Permitting

By: Rebecca Reilly with Scott Walker of Outsource Consultants Inc.

Significant changes to the building code requirements over the past year have impacted most construction projects, including building envelope restoration. Awareness of these changes can save time and money throughout permitting and construction. Sullivan Engineering interviewed Scott Walker of Outsource Consultants to clarify these changes.

Filing a site safety plan is still required for buildings that are 15 stories or higher; however, the site safety supervision requirements have been modified. The change gives contractors and building owners performing facade restoration projects that do not involve recladding more flexibility to comply with site safety oversight requirements. While it is still required to designate a formal site safety manager on the permit application, the manager can now limit the time they are required to physically be on site to the initial inspection at the start of the project, and a re-inspection within 24 hours of a hazardous violation issuance. After work is underway, the responsibility of day to day safety oversight can now be delegated by the manager to a licensed rigger, designated rigging foreman or others that meet certain requirements. They are required to have 40 hours of site safety training and 32 hours of OSHA training. This change provides owners significant construction cost savings. Additionally, it reduces construction delays that are due to the lack of site safety managers.

Building managers of co-ops and condos should be aware of the changes made to the Department of Buildings permitting forms over the past year. The PW1 form  (Plan/ Work Application) now requires a second signature of a board member. Previously, an owneras representative was permitted to be the only signer of the forms. Delays in the filing process can be avoided by knowing this ahead of time. Additionally, a new field, indicating whether faAade work is included in a project, has been added to the form.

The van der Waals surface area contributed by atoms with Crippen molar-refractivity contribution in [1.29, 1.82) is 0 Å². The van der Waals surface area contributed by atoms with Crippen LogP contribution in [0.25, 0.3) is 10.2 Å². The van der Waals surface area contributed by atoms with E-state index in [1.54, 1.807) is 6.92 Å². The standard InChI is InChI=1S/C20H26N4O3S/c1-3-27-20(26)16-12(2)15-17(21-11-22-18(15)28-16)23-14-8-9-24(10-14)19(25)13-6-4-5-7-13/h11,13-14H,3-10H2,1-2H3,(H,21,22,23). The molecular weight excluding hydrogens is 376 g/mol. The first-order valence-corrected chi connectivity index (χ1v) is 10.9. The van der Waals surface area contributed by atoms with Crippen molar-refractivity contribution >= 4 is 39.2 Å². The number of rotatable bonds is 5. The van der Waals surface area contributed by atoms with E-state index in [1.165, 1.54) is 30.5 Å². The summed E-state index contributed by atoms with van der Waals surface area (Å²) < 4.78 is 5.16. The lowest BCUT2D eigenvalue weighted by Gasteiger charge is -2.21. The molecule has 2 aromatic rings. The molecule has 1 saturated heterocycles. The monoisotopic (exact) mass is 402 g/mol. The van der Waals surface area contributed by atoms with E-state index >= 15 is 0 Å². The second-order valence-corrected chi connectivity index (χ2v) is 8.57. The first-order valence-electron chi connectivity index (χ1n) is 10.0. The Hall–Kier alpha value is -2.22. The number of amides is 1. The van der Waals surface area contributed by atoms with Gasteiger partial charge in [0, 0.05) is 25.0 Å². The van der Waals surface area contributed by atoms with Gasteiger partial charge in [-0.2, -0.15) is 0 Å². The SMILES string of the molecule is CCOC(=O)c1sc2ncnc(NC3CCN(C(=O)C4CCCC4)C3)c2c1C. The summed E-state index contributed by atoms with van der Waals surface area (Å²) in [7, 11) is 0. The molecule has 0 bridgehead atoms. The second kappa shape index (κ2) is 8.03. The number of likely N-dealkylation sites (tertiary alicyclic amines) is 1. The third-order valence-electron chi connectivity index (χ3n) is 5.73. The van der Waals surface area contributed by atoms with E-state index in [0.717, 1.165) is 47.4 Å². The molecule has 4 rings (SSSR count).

Following Hurricane Sandy, the DOB began requiring that flood maps be added to all sets of drawings. The DOB has since amended this requirement. If a building is located within a flood zone, the flood maps are required. If a building is not within the flood zone, the designer is only required to add a note on the title page that states that the building is not in a flood zone.

A significant change to the FISP program this year was the facade amnesty program. The faAade amnesty program allowed cycle 8 FISP reports to be filed early for buildings that did not file a FISP cycle 7 report. The late fees and penalties must be paid, prior to filing the report. This program ends on June 30th, and, it should be noted that the DOB claims this is a one-time offer. Building owners should not expect amnesty programs for future FISP cycles.

The filing requirements of FISP reports had changed as well. Previously, hard copy submissions of reports were required; however, FISP cycle 8 reports must be submitted on CDas.

If you have any additional permitting and building code questions, please feel free to contact Scott Walker of Outsource Consultants at swalker@OutsourceConsultants.com.

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